This eye-popping food hall is the spiritual descendant of the late, lamented Kawaii Monster Café, serving up as many bonkers photo backgrounds as dining options. Traditional yokocho are collections of tiny alleyway eateries that spring up in the cheaper real estate off the main drag, but this newly built behemoth is three floors of neon-lit seating for 17 different restaurants serving Japanese soul food like ramen and tonkatsu as well as international fare from Thailand and Korea, plus a VIP karaoke lounge and DJ booth for good measure. It’s crazy kitschy fun and it’s open 24/7.
BEST NEW BARS IN JAPAN 2022
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One of the latest offerings from mixologist wunderkind Shingo Gokan, this café/cocktail bar focuses on two things: coffee and sustainability. Award-winning barista Taka Ishitani makes the house blend with offerings from local roasters, turning out cortados and espresso martinis in equal measure. Other cocktails make use of food waste from SG Group properties, while the used grounds here become fertilizer for a supplier farm. The zero-waste ethos is also evident in the décor (made from denim offcuts), service style (paperless), and takeout tat (biodegradable coffee husk cups).
Building on the popularity of their Kengo Kuma-designed junglescape bar in the sky, Tokyo Edition has added a smaller, more intimate space on the ground floor for elevated takes on libations from the golden age of cocktails. In a contrasting black and gold décor inspired by materials from the world of traditional Japanese crafts like yakusugi (charred timber cladding) and gold leaf, guests can rediscover the joys of a perfectly frothed sour or a nose-tingling Planter’s Punch.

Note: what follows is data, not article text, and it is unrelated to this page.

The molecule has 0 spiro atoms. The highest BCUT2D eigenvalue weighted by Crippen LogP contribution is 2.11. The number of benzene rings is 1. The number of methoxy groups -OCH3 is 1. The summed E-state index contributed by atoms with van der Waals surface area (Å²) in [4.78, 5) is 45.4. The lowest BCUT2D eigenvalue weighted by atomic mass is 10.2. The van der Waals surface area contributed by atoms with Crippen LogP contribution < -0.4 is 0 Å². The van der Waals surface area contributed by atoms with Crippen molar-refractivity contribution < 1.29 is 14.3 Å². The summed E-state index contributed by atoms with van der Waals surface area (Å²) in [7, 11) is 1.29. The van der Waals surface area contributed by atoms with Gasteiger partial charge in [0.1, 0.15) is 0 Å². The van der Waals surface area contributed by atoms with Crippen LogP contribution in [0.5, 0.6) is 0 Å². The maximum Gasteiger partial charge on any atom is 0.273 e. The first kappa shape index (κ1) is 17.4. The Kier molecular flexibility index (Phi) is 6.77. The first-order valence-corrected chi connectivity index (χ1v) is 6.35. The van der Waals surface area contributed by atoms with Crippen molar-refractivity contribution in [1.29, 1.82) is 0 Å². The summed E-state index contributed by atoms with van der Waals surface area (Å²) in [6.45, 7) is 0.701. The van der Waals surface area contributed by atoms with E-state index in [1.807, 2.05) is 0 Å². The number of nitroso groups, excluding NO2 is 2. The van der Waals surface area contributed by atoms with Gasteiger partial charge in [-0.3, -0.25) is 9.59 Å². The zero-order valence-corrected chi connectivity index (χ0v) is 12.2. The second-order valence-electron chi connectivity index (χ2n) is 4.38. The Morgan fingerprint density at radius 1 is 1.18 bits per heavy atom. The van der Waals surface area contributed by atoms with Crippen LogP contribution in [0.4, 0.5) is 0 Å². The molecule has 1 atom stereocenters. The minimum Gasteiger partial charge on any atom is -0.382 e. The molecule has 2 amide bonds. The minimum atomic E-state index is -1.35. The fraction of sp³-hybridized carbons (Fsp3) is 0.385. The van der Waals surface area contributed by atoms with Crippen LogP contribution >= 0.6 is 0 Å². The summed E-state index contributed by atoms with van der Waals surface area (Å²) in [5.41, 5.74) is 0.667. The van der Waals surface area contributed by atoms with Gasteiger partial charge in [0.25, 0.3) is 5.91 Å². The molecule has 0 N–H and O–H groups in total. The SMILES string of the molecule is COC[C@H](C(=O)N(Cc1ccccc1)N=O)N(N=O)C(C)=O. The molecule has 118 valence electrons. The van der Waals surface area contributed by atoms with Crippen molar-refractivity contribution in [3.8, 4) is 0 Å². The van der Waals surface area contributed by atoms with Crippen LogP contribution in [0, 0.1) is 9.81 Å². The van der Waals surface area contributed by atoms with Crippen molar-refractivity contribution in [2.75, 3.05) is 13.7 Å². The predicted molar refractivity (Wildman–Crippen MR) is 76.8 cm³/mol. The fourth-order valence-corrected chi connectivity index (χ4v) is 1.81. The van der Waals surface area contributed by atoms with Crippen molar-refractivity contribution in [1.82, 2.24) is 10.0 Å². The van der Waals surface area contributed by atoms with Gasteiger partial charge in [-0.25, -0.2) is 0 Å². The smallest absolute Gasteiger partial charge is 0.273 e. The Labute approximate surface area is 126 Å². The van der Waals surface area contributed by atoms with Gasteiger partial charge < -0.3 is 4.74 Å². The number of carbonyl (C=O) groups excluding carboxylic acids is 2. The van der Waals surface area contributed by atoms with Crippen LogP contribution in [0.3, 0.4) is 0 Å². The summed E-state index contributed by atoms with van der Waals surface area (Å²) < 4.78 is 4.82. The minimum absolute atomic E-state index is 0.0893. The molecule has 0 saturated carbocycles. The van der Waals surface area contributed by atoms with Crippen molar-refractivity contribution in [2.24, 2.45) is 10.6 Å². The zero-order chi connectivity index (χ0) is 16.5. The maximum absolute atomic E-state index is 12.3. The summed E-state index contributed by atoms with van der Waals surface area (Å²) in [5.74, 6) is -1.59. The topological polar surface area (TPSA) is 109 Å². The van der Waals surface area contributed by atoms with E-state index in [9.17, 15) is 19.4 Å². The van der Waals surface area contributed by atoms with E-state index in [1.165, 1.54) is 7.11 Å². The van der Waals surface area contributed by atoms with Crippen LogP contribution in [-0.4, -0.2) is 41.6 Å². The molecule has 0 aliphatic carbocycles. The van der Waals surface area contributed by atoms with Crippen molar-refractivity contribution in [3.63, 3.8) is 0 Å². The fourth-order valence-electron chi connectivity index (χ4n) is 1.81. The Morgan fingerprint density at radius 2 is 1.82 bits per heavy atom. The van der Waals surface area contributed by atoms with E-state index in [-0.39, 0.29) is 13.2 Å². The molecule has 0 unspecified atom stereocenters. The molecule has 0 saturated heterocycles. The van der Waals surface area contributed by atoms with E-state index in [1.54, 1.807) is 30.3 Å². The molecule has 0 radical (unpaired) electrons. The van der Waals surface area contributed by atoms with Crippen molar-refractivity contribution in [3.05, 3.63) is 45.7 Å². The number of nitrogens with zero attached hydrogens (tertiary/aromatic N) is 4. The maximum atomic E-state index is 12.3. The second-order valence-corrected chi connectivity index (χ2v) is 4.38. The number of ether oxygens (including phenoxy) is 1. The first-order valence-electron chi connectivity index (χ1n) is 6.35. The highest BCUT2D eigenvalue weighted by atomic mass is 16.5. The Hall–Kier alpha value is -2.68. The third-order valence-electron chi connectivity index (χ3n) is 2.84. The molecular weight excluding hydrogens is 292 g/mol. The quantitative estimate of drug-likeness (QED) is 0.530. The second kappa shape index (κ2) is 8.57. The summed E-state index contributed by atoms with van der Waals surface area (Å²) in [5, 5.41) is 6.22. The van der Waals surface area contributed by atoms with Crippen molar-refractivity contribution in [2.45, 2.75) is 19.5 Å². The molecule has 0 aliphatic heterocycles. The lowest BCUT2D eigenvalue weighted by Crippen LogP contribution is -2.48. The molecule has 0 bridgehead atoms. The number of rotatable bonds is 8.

BEST NEW RESTAURANTS IN JAPAN 2022
Virgilio Martínez of Lima superstar Central brings his signature Peruvian cuisine to Asia with this long-awaited Tokyo outpost. Together with head chef Santiago Fernandez, they’ve crafted two nine-course tasting menus (one each for carnivores and vegetarians) that take diners on journeys through the indigenous flavors and preparations of the Andes, with just a touch of Japanese flair. Visually and gastronomically, it’s a unique new addition to the city’s world-class food scene.
A spinoff of popular flame griller Tacubo, this patisserie is in digs as pretty as its made-to-order canelés and creampuffs. Architect Yuki Tadakoro renovated an existing building into a granite and wood confection that looks more like a high-end gallery than a sweets shop. Inside, chef Daisuke Takubo and pastry chef Nagisa Sato craft take-home desserts worthy of closing out a Michelin-starred meal, encouraging customers to make advance reservations so their baked goods will come out of the oven just in time for pick up, although walk-ins are also welcome.
Gucci Osteria da Massimo Bottura Tokyo
Like sister restaurants in Florence and Beverly Hills, Bottura’s Tokyo resto features contemporary Italian cuisine crafted from the best local ingredients. Head chef Antonio Iacoviello sees his creations as a peer-to-peer dialogue between the two traditions, resulting in playful dishes such as the signature Parmigiana that wants to be Ramen. Naturally, the décor could be straight from a Gucci lookbook, with Italian Renaissance antiques, parquet flooring, and a lush courtyard in villa chic.
Japan’s foodies are already flocking to this little gem on the shores of picturesque Lake Biwa, attracted by the Michelin pedigree of chef Coleman Griffin (Meadowood, benu, INUA, among others) and his deep dive into the local terroir. The long winters and deep snows of the Kohoku region gave rise to unique culinary practices that have been passed down over the generations, in particular diverse fermentation and preservation techniques. Griffin is exploring this rich tradition with a network of local providers to create a cuisine he’s calling New Kohoku. The hyper-locality extends into the dining room as well, with touches like native-clay ceramics and a terrazzo countertop of smooth stones from a nearby river.
Hero Image Credit: Martini. Courtesy of Gold Bar.